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Emily Daniels
Elite theory of government is the belief that people of higher power, social class, and wealth have the overall say in decisions of law and government regardless of what anyone else says, for example, Elon Musk. They oppose pluralist theory and believe that only a small group of high class people have the overall say, and not the power of the people . Same examples of this theory is independent companies- the VP’s or CEO’s have the power to make changes to that company regardless of what the employees like, or want. 
Pluralist theory of government is the belief that the amount of people with the same opinion, and beliefs have the overall power to make decisions (kind of like the majority rules) . Believing that the government falls in the hands of the people.
I personally feel like American government has a little bit of both of these.
For example, we practice pluralist theory by having the right to vote. But on the other hand, I feel as though people with a higher power can interfere, raid, overturn, and “make things disappear” as one says. Being able to vote, lets the people think that their opinion, belief or vote has a say in who is elected, leaving the “power in peoples hands” and not just on a specific group of wealthy people. 
In my opinion, one example of elite theory are “Super PACs”. Wealthy individuals gather and donate a large sum of money to politicians in campaigns to promote and help them get elected in return for that politician doing something in their favor.
To be frank, people with money can do things.

Rachael Johnson 
Pluralism states that groups with shared interests have the most influence on government. Pluralism as a political philosophy is the recognition and affirmation of diversity within a political body, which is seen to permit the peaceful coexistence of different interests, convictions, and lifestyles.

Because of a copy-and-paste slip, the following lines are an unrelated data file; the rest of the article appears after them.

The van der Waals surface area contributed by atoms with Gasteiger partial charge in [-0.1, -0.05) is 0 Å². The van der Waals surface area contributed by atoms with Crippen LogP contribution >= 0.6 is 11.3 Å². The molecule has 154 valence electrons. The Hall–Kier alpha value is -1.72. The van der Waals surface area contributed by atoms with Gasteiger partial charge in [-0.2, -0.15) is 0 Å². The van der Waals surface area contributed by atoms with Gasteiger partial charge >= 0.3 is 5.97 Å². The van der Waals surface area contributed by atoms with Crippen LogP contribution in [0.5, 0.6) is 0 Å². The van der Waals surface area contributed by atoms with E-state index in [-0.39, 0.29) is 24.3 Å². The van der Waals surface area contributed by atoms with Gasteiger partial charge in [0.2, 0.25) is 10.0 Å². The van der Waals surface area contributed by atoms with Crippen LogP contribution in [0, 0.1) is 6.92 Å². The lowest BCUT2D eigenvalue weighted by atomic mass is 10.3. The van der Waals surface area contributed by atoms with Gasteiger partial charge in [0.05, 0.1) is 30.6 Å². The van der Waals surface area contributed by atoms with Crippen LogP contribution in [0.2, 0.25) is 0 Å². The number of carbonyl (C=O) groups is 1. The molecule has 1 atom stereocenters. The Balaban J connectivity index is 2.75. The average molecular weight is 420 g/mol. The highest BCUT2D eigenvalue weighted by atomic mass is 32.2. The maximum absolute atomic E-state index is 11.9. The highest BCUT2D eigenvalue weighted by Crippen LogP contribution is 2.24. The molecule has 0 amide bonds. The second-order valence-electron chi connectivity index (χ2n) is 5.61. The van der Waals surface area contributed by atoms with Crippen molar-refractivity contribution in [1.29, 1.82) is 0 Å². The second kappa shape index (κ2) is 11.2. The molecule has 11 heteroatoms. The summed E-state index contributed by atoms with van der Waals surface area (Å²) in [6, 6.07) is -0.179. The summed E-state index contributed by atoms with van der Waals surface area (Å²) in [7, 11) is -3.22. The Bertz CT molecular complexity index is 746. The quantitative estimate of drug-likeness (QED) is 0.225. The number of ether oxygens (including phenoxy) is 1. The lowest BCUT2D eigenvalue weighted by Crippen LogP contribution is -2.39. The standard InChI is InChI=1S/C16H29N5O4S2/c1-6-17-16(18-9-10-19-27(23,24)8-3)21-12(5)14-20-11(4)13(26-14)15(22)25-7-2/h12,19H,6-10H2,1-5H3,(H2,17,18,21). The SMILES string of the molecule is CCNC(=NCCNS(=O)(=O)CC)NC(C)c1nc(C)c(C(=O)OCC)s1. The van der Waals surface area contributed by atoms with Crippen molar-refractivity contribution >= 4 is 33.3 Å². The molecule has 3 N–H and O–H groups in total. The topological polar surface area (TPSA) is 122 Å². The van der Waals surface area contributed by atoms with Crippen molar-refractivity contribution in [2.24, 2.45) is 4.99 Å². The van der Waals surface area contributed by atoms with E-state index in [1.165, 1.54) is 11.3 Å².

Elitism states that a small group of upper-class people have the most influence on government. Democratic elitism accepts the main premise of elite theory: ‘no societies are governed by the people, by a majority; all societies, including societies called democratic, are ruled by a minority’ (Burnham 1943, p. 184)
Elite theory opposes pluralism (more than one system of power), a tradition that emphasized how multiple major social groups and interests have an influence upon and various forms of representation within more powerful sets of rulers, contributing to decently representative political outcomes that reflect the collective needs of society.
Pluralist theory rejects this approach, arguing that although there are elite members of society they do not control government. Instead, pluralists argue, political power is distributed throughout society. Rather than resting in the hands of individuals, a variety of organized groups hold power, with some groups having more influence on certain issues than others. Thousands of interest groups exist in the United States. Many question whether politicians are actually interested in the needs of average citizens and debate how much influence ordinary people have over what government does. Those who support the elite theory of government argue that a small, wealthy, powerful elite controls government and makes policy to benefit its members and perpetuate their power. Others favor the pluralist theory, which maintains that groups representing the people’s interests do attract the attention of politicians and can influence government policy. In reality, government policy usually is the result of a series of tradeoffs as groups and elites fight with one another for influence and politicians attempt to balance the demands of competing interests, including the interests of the constituents who elected them to office.

Who Governs? Elitism, Pluralism, and Tradeoffs

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